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Government Gazette

Biodiversity, elephant and environment awareness program in rural schools

A Schools Awareness Program has been carried out for the past seven years with sessions held in 150 rural schools each year. The Biodiversity & Elephant Conservation Trust carries out this program in the rural districts of Sri Lanka, where there are incidents of human-elephant conflict.


A section of the school children at the workshop.

Initially the only objective of this program was to teach the children living in the areas where there are human-elephant conflicts, all about the elephant; its value, their ecology, biology and physiology. The program also covered the elephant's role in the religion and culture of this country.

Managing Trustee of The Biodiversity & Elephant Conservation Trust Jayantha Jayewardene said that, on an average 65 humans and125 elephants are killed each year due to the human-elephant conflicts that are prevalent in many parts of the country. He said that only a few elephants cause damage to crops and houses, and cause human fatalities. This program seeks to make as many children affected by these conflicts aware of the need to conserve elephants for the future as part of their and the world's heritage. However before we get them into the conservation loop we need give them a full understanding of the elephant, its habits etc. he added.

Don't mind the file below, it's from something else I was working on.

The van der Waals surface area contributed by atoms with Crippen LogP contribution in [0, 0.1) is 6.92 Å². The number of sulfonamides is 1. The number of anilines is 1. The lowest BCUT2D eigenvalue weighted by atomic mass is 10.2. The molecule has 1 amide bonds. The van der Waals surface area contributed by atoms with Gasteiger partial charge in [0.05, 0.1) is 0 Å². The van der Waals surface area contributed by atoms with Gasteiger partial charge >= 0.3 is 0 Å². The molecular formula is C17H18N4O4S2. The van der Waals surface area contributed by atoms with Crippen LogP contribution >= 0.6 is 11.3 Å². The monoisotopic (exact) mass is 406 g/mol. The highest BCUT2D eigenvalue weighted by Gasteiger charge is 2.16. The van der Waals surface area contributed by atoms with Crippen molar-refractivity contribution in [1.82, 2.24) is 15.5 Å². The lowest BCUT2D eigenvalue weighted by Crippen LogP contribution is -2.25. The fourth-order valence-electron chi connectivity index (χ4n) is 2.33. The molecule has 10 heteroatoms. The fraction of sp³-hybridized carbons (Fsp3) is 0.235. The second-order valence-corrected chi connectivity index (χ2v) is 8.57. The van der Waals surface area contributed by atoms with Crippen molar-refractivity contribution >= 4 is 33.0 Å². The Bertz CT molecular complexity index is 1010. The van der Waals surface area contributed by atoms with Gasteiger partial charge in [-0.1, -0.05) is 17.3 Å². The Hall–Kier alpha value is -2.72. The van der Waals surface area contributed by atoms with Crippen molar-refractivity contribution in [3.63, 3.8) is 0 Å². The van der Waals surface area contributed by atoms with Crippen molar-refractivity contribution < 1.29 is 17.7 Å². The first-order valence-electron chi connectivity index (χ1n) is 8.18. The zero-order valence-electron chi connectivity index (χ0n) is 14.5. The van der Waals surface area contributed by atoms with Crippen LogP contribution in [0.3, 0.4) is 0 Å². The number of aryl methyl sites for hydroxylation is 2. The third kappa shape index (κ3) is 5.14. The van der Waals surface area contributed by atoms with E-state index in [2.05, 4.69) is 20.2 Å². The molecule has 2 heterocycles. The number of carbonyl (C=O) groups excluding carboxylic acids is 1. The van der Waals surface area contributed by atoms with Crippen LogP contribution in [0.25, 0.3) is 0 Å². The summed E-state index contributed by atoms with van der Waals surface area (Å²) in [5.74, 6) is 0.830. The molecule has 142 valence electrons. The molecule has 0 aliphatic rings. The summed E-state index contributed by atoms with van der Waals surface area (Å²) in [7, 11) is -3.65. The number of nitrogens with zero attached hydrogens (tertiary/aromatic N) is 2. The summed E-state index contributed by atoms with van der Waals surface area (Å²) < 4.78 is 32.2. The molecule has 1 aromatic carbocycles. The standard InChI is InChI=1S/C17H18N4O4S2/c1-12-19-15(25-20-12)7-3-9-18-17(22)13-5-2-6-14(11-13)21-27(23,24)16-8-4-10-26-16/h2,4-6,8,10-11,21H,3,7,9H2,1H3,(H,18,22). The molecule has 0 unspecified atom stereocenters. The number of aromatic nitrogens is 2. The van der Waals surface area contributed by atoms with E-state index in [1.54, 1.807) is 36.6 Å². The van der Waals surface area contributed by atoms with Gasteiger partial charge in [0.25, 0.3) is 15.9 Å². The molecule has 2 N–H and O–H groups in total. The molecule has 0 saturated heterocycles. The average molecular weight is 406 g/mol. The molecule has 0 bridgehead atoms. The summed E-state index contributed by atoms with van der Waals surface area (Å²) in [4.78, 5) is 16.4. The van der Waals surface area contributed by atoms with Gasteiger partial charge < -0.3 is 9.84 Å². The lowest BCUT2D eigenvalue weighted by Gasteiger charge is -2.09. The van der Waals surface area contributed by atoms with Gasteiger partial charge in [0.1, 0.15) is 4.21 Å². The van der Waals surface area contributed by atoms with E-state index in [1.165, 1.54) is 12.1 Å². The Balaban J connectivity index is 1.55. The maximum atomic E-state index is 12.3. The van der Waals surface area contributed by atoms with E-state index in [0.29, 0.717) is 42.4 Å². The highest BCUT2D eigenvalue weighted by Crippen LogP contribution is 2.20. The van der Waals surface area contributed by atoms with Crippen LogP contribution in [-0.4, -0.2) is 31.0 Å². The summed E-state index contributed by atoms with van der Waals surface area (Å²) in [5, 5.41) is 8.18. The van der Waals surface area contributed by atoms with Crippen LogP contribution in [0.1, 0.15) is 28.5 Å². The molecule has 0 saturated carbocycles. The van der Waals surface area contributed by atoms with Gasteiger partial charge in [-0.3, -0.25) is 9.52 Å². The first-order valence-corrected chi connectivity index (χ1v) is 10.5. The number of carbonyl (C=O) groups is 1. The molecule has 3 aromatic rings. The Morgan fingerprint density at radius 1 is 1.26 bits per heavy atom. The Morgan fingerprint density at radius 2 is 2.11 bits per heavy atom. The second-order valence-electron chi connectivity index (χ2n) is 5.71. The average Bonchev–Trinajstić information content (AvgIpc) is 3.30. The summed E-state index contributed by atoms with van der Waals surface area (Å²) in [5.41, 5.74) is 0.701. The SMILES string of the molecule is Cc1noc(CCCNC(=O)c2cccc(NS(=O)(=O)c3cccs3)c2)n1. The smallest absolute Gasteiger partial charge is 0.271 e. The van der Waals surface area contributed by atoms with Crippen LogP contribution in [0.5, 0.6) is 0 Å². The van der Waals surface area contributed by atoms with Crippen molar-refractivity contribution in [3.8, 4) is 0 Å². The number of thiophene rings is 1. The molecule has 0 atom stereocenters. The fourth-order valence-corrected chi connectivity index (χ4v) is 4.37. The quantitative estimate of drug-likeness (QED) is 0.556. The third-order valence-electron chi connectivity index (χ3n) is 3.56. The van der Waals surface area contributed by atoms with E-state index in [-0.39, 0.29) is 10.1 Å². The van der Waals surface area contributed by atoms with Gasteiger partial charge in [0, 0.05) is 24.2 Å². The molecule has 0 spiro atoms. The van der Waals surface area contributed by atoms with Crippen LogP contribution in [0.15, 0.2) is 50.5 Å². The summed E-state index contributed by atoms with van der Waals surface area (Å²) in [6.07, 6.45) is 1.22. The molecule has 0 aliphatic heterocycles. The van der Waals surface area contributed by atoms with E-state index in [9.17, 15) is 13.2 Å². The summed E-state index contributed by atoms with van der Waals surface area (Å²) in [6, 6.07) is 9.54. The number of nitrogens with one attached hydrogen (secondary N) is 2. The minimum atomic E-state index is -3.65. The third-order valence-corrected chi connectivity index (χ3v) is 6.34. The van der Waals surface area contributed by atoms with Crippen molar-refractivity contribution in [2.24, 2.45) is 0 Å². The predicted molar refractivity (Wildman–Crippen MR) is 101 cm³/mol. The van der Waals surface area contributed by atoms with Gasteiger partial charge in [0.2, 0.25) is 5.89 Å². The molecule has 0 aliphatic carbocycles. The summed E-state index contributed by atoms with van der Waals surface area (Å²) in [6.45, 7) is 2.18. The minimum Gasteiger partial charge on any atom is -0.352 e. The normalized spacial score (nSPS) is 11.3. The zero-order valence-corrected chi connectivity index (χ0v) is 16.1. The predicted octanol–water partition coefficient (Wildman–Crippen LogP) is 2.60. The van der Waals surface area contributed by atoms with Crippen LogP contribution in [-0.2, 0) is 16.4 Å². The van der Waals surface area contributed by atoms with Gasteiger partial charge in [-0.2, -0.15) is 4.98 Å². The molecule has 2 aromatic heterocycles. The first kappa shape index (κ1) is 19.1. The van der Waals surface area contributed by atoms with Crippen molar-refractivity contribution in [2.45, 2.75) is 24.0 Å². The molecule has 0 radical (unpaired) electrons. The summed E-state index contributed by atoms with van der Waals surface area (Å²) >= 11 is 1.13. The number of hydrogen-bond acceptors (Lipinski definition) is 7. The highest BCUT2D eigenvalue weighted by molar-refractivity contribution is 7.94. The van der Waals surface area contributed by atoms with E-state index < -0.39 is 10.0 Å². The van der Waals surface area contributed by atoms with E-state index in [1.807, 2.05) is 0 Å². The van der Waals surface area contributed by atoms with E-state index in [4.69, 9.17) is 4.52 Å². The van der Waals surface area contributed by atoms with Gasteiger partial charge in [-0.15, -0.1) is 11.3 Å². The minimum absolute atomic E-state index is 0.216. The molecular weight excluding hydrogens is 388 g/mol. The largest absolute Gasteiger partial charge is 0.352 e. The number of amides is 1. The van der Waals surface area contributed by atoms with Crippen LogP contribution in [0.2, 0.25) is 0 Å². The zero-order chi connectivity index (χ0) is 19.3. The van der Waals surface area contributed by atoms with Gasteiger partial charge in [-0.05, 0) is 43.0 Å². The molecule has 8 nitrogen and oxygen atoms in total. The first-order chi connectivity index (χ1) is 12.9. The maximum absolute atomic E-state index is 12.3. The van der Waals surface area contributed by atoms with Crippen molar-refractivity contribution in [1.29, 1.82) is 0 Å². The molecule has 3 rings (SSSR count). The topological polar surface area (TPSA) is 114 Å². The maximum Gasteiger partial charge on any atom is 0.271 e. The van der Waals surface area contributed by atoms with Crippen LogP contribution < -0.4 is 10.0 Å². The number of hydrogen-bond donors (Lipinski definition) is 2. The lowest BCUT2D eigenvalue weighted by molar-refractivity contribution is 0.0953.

The program carried out in each school includes a lecture on the biodiversity of Sri Lanka, a lecture on the elephant and its conservation and an address by the local Wildlife Department official when available. The lectures are supplemented by multi-media visuals. A question and answer session is followed up with a discussion. On an average 75 children and 7 teachers attend each session, which lasts over three hours. A presentation of books to the school library is made.

The Biodiversity & Elephant Conservation Trust has published two books on Sri Lanka's Biodiversity and another on Sri Lanka's Natural Environment. This has been made possible with the assistance of the European Union.

Jayewardene added that with the knowledge that is imparted to the children, they will have a better understanding and appreciation of the problem of human-elephant conflicts and know in greater detail about the natural and socio-cultural history of the elephants. This will reduce the negative attitude towards the elephant by the local communities, especially among the younger generations so that they can then be persuaded to take a more positive role in the conservation of elephants.

 

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